What online media can I use apart from published articles and books?

  • Content: blogging, commenting, tweeting, ranking, social media, wikis, image libraries, self-publishing (restricted or open access)
  • Profiling: academia.edu, researchgate, linkedin, mandalay, google scholar, social media, institutional (e.g. PURE)
  • Note we are dealing here with academic content, which is different to high volume activity aimed at large audiences, and publishing for profit
  • There’s another genre of academic blogging: sharing the trials and tribulations of being a researcher or PhD student, campaigning, engaging in academic gossip and politics. Polemical, provocative and journalistic writing can arouse more interest than academic writing, but does not necessarily garner the kind of responses that will benefit your research.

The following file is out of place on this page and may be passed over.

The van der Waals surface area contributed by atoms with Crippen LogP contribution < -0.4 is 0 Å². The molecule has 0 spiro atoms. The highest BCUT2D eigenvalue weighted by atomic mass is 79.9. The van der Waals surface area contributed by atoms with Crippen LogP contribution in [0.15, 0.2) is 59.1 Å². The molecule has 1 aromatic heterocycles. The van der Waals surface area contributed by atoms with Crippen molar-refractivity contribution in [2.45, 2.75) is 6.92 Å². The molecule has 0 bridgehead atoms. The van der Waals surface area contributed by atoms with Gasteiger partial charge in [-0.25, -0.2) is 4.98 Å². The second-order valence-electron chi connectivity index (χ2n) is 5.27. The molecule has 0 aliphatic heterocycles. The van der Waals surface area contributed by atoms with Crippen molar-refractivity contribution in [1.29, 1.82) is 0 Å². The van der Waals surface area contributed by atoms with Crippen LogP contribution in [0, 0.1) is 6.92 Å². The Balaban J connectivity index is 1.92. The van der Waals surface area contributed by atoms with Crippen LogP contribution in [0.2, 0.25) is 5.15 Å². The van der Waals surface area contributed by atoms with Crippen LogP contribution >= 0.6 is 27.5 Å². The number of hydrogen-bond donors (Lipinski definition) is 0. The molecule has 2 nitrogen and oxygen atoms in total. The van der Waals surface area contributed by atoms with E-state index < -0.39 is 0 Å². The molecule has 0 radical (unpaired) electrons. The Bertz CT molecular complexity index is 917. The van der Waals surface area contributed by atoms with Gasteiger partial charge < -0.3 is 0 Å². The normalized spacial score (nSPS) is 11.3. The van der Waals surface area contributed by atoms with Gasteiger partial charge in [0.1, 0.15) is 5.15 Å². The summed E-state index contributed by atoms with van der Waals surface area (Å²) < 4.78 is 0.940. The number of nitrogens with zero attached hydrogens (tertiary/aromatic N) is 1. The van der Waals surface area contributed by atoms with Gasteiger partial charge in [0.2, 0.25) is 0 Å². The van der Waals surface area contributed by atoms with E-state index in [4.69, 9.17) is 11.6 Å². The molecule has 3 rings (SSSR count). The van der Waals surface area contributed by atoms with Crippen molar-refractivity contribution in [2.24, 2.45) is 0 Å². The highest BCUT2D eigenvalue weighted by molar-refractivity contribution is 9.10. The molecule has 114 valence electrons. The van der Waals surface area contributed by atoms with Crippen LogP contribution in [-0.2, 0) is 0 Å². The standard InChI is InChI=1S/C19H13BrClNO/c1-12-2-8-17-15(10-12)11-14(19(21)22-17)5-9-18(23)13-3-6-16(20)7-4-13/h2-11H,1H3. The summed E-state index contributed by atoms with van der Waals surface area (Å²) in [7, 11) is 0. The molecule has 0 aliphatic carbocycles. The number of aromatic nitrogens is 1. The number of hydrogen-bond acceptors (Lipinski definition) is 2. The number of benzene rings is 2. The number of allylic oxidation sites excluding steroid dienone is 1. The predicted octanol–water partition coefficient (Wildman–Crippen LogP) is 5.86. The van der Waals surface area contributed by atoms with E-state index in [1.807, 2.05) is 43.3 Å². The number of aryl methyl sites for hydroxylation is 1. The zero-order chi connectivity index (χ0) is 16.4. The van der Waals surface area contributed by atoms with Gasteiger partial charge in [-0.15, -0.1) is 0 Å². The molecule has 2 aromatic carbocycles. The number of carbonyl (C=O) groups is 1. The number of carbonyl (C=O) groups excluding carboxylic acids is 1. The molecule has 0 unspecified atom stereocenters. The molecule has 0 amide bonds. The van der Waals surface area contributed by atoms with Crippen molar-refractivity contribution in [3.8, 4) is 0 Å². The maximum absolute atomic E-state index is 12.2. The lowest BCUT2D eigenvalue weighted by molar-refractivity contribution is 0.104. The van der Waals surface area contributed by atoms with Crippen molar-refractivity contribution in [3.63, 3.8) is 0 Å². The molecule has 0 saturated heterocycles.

You are ready to break into the online world with your own ideas if you

  • are confident and competent in your writing
  • can generate writing in sufficient volume
  • can generate output consistently
  • have something to say
  • have already produced a quantity of content that you can re-cycle, update, repackage
  • have a potential audience, however small (students, collaborators, supervisors, others)
  • deal in rich media: visuals, videos, sound, music
  • have nothing to lose
  • are sure that you want to say is not confidential, and you have necessary permissions from collaborators if needed.

Why do it?

  • Encourages you to develop ideas in a disciplined manner (with the care that comes with thinking about an audience).